The nonprofit insurance co-operatives created under Obamacare are losing millions of dollars and going bankrupt because they were doomed from the start, according to Forbes
"The co-ops aren’t dying only because they were hastily constructed, or poorly managed," writes Forbes' public health analyst Scott Gottlieb. "Their disaster is far more willful and deliberate. They meant (to) lose money."
He added, "Last year, the co-ops made a big bet. While private plans were raising their premiums for the second year of Obamacare, the co-ops proposed sharp cuts."
But Gottlieb pointed out that in order to cut premiums, the co-ops assumed that medical costs would grow at a far lower rate than industry averages.
The co-ops believed that costs would rise less than 5 percent, when the insurance industry more accurately forecast the increase would be closer to 6 percent, which ultimately led to the crisis that the co-operatives are now facing.
Gottlieb continued, "The co-ops were also predicting that they would be able to spend far more of their premium revenue on providing medical care — in some cases upwards of 90 percent. This figure, referred to as a health plan’s medical loss ratio, was well ahead of the 80 percent average MLR across private Obamacare plans.
"These rate assumptions satisfied the two principal political goals that formed the inspiration for the co-ops. But as a matter of business planning, it turned out to be an exercise in magical thinking."
His analysis of the latest Obamacare calamity follows the demise of CoOportunity Health, one of the 23 nonprofit cooperatives created under the Affordable Care Act to generate more competition and choice in insurance markets dominated by giant for-profit companies.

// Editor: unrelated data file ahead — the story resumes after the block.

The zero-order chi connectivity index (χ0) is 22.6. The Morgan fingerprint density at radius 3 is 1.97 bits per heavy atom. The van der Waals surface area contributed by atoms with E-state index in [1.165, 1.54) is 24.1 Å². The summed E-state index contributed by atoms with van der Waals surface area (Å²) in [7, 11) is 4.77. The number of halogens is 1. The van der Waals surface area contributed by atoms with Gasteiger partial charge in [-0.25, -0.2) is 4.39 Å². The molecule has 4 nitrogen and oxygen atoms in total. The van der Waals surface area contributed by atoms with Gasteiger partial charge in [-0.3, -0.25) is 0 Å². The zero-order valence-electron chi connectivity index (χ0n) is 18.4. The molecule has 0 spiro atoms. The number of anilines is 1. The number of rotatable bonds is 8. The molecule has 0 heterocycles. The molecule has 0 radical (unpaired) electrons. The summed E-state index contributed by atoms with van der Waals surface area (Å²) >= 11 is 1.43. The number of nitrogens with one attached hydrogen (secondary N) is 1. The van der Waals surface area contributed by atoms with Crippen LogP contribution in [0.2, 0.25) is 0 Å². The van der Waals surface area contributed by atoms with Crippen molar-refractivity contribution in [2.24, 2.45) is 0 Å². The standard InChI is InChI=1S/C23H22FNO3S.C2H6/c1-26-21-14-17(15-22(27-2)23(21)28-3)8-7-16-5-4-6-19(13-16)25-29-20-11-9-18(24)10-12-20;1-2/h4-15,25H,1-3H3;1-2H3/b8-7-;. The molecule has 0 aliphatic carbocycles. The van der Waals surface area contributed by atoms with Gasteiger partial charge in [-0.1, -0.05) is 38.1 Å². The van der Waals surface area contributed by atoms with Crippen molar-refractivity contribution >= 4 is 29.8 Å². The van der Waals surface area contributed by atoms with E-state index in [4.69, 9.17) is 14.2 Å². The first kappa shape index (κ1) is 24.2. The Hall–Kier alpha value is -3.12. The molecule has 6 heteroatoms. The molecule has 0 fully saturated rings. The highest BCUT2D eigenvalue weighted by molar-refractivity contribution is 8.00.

The co-operatives were introduced by the Obama administration as a form of compromise between lawmakers who wanted publicly funded healthcare and those who supported a single-payer healthcare system.
The co-ops, which the law says must be "consumer governed" by boards elected by their customers, received nearly $2 billion in federal loans, including $145 million for to CoOportunity, The New York Times
Although CoOportunity had seemed to thrive in the first year, with 120,000 customers in Iowa and Nebraska, the number was far more than the 15,000 it had initially prepared for.
CoOportunity had priced its plans too low and the excessive number of customers needed more medical care than expected, according to Nick Gerhart, Iowa’s insurance commissioner.
Gerhart took control of the co-op in December, and quickly deemed it was beyond saving.
While asking a court to liquidate it, he revealed that it had more than $150 million in liabilities, according to the Times.
The result was that tens of thousands of people had to scramble to find new insurance coverage while doctors, hospitals and other providers were left wondering whether they would ever get paid for their services.
"The co-ops weren’t inspired by a market need but a political creed," writes Gottlieb. "In the end, they served the latter master.
"The entire episode — its poor planning, the awful execution — will eventually vindicate Solyndra. At least that ill-fated green energy boondoggle had a business plan and some owners who were acting like they wanted financial return."
Gottlieb noted that healthcare policy analyst Merrill Matthews, who closely follows the insurance industry, was quoting from an S&P report recently when he "nicely summarized the financial carnage."
Matthews wrote, "All but one of the 23 co-ops included in our study reported negative net income through the first three quarters of 2014.
"Most co-ops' weak operating performance is a result of high medical claims trend and not enough scale to offset administrative costs … In fact, nine of the co-ops … reported a MLR of 100 percent or more through September 2014."
In other words, according to Gottlieb, they were spending more money on their medical claims than they were taking in as premium revenue.
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